More than 100 Greater Manchester SMEs supported on Artificial Intelligence programme
Anniversary showcase for the Greater Manchester AI Foundry
A cutting-edge scheme to deliver Artificial Intelligence expertise to Greater Manchester’s small and medium enterprises (SMEs) is celebrating a year of supporting more than 100 businesses.
The Greater Manchester AI Foundry is led by a group of North West universities to help the region’s SMEs thrive in a new era of digital technology. The anniversary comes only weeks after the UK Government announced the National AI Strategy to boost productivity, innovation and growth.
The GM AI Foundry – led by Manchester Metropolitan University, the University of Manchester, the University of Salford and Lancaster University – means Greater Manchester is already equipping SMEs with the necessary research, expertise and business support to innovate.
Programmes available to GM SMEs through the foundry allow them to undertake introductory business support training. So far, 101 SMEs have undertaken this which provides insight into the latest AI technologies, market opportunities and ideas to develop new products.
Businesses can then progress onto phase two, a technical support programme to help companies develop proof-of-concept for new products and services. Currently 20 SMEs have progressed to phase two with more due as the programme continues.
The universities, SMEs and partners will come together on Tuesday (October 12) to mark one year since the GM AI Foundry launched, with keynote speeches from Greater Manchester Mayor Andy Burnham and Lord Mandelson, Chancellor of Manchester Metropolitan University.
Mayor of Greater Manchester Andy Burnham said: “For more than 250 years, Greater Manchester has been creating and shaping the future. This is the place where Rolls met Royce, of the first stored-program computer “Baby”, where Alan Turing studied. A place of innovation and doing thing differently. So, it’s appropriate that Greater Manchester is at the forefront of innovations in artificial intelligence.
“Initiatives such as the AI Foundry are a great example of how our universities and combined authority can work together to help deliver prosperity for our people. Multi-university collaboration of this kind is a vital platform for innovation. However, all involved must continue to work together to address the skills gap in AI and improve public understanding, to ensure digital, and the opportunities it can bring, is for all”
Lord Mandelson said: “It is wonderful that the national policy environment is now so supportive of what we want to achieve. However, we should not forget that this AI Foundry quietly started work months ago, and the history of this city and this region shows that we don’t wait for central government to level us up – we get on and do it for ourselves: new ideas, new business, new opportunities. Realising the potential of our people as much as that of the technology.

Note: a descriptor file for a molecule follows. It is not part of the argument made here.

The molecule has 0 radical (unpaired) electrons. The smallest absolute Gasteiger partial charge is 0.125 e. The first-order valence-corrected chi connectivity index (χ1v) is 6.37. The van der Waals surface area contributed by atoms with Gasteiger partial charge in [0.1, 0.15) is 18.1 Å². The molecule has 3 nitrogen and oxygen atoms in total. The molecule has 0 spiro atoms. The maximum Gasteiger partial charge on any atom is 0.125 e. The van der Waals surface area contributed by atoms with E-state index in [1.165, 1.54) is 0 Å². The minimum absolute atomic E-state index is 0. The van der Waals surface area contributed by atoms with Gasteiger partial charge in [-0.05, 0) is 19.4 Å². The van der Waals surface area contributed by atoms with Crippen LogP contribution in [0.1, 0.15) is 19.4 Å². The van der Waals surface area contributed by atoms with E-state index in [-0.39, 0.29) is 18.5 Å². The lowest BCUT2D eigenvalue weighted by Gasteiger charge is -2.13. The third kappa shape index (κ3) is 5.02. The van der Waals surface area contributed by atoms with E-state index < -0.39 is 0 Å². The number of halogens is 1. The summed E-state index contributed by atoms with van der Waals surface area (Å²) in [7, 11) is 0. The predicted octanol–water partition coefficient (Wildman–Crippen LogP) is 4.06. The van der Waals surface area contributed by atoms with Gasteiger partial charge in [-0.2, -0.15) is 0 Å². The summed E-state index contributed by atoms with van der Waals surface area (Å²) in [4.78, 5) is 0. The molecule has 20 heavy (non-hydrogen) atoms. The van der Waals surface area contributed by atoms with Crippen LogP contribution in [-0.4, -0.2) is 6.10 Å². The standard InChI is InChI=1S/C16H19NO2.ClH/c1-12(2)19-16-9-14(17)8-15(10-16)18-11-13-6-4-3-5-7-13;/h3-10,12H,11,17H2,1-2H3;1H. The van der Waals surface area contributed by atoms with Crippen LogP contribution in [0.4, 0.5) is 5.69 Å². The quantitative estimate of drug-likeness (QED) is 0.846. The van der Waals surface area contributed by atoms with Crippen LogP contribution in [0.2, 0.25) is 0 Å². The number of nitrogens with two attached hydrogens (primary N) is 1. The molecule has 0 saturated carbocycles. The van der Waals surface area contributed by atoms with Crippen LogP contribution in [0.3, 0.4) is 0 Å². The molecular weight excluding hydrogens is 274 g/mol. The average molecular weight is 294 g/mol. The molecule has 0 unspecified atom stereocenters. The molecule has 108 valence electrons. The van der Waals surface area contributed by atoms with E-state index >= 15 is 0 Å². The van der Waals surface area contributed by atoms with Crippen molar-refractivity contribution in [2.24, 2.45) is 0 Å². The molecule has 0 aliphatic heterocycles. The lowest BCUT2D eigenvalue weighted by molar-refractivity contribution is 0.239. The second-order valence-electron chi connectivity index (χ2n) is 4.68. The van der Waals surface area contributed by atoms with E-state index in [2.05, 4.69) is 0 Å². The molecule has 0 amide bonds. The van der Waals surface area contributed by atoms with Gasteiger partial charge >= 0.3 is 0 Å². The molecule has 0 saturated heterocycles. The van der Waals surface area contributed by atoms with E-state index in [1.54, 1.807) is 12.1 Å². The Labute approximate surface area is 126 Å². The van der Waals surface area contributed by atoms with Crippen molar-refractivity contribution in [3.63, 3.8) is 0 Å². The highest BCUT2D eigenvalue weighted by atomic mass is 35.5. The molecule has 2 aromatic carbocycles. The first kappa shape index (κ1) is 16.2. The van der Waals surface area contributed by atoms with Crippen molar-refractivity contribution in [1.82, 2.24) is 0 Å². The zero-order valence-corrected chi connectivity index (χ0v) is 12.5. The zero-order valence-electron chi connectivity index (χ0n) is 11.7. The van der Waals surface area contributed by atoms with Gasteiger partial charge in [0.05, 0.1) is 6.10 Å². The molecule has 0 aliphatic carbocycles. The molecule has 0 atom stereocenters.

“Today, researchers in Greater Manchester and the wider North West continue to develop new ideas, as part of one of the largest centres for higher education in Europe. Businesses continue to develop innovative products and services. And AI is part of that.
“The city once called Cottonopolis could become a future Cyberopolis.”
The need for world-leading AI capability is already well recognised as shown in the new national AI strategy. It is estimated that AI will contribute £232bn to the UK economy by 2030. Locally, Greater Manchester has already been identified as a leading digital region within Europe – with the digital sector accounting for 700,000 jobs and £3.4bn in Gross Value Added (GVA), in 2018. With that in mind, increasing application of AI, big-data, data science and data analytics into business in the region is predicted to have a huge impact on every sector within Greater Manchester’s economy.
One such SME to be benefitting from GM AI Foundry support is Wildfire Ecommerce, based in MediaCityUK, Salford. The company is launching an online platform called Spread Like Wildfire for creatives that allows people to buy, rent, or finance video equipment. Stephen Bergin, CEO of Wildfire Ecommerce, said: “I applied to the AI Foundry as we had an issue in that we have multiple suppliers of equipment, who all structure their stock list in a different way. Our challenge currently is that the only way to organise all of these products from multiple suppliers is to sort these products manually.
“Phase one of AI Foundry workshops has allowed me to see that there is the potential to create an AI-powered product sorting tool to automate the problems I have been having with product categorisation.
“Now, going into phase two, I am able to work with AI Foundry’s teams to develop a proof of concept - I will then have an automated way of sorting this equipment. We will internally develop the software more to also recognise relationships between separate products, these relationships will then show us the best products to recommend to people buying on the website.”
The project has received £3m from the European Regional Development Fund via the Ministry of Housing, Communities and Local Government, with partners delivering a further £3m in matched funding.
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